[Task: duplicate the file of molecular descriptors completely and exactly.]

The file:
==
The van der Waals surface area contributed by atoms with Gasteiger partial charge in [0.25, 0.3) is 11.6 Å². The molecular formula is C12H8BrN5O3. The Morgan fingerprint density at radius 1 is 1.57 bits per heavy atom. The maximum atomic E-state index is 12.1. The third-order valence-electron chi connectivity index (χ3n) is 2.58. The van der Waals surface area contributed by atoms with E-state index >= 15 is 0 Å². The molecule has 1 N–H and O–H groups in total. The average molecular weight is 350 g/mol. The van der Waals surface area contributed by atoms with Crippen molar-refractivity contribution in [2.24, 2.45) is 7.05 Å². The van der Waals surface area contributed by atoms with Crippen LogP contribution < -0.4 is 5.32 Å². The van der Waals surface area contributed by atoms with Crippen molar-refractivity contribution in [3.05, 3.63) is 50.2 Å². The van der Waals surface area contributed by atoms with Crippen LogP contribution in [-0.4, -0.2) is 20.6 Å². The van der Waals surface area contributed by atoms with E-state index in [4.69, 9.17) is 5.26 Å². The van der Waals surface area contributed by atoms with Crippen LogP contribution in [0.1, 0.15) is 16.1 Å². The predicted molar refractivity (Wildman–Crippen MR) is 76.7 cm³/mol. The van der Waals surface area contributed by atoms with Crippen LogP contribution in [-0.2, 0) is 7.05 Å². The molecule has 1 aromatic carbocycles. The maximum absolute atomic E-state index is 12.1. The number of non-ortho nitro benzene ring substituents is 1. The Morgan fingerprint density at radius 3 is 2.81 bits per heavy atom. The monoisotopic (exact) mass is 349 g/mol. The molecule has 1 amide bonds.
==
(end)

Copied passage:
The van der Waals surface area contributed by atoms with Gasteiger partial charge in [0.25, 0.3) is 11.6 Å². The molecular formula is C12H8BrN5O3. The Morgan fingerprint density at radius 1 is 1.57 bits per heavy atom. The maximum atomic E-state index is 12.1. The third-order valence-electron chi connectivity index (χ3n) is 2.58. The van der Waals surface area contributed by atoms with E-state index >= 15 is 0 Å². The molecule has 1 N–H and O–H groups in total. The average molecular weight is 350 g/mol. The van der Waals surface area contributed by atoms with Crippen molar-refractivity contribution in [2.24, 2.45) is 7.05 Å². The van der Waals surface area contributed by atoms with Crippen LogP contribution < -0.4 is 5.32 Å². The van der Waals surface area contributed by atoms with Crippen molar-refractivity contribution in [3.05, 3.63) is 50.2 Å². The van der Waals surface area contributed by atoms with Crippen LogP contribution in [-0.4, -0.2) is 20.6 Å². The van der Waals surface area contributed by atoms with E-state index in [4.69, 9.17) is 5.26 Å². The van der Waals surface area contributed by atoms with Crippen LogP contribution in [0.1, 0.15) is 16.1 Å². The predicted molar refractivity (Wildman–Crippen MR) is 76.7 cm³/mol. The van der Waals surface area contributed by atoms with Crippen LogP contribution in [-0.2, 0) is 7.05 Å². The molecule has 1 aromatic carbocycles. The maximum absolute atomic E-state index is 12.1. The number of non-ortho nitro benzene ring substituents is 1. The Morgan fingerprint density at radius 3 is 2.81 bits per heavy atom. The monoisotopic (exact) mass is 349 g/mol. The molecule has 1 amide bonds.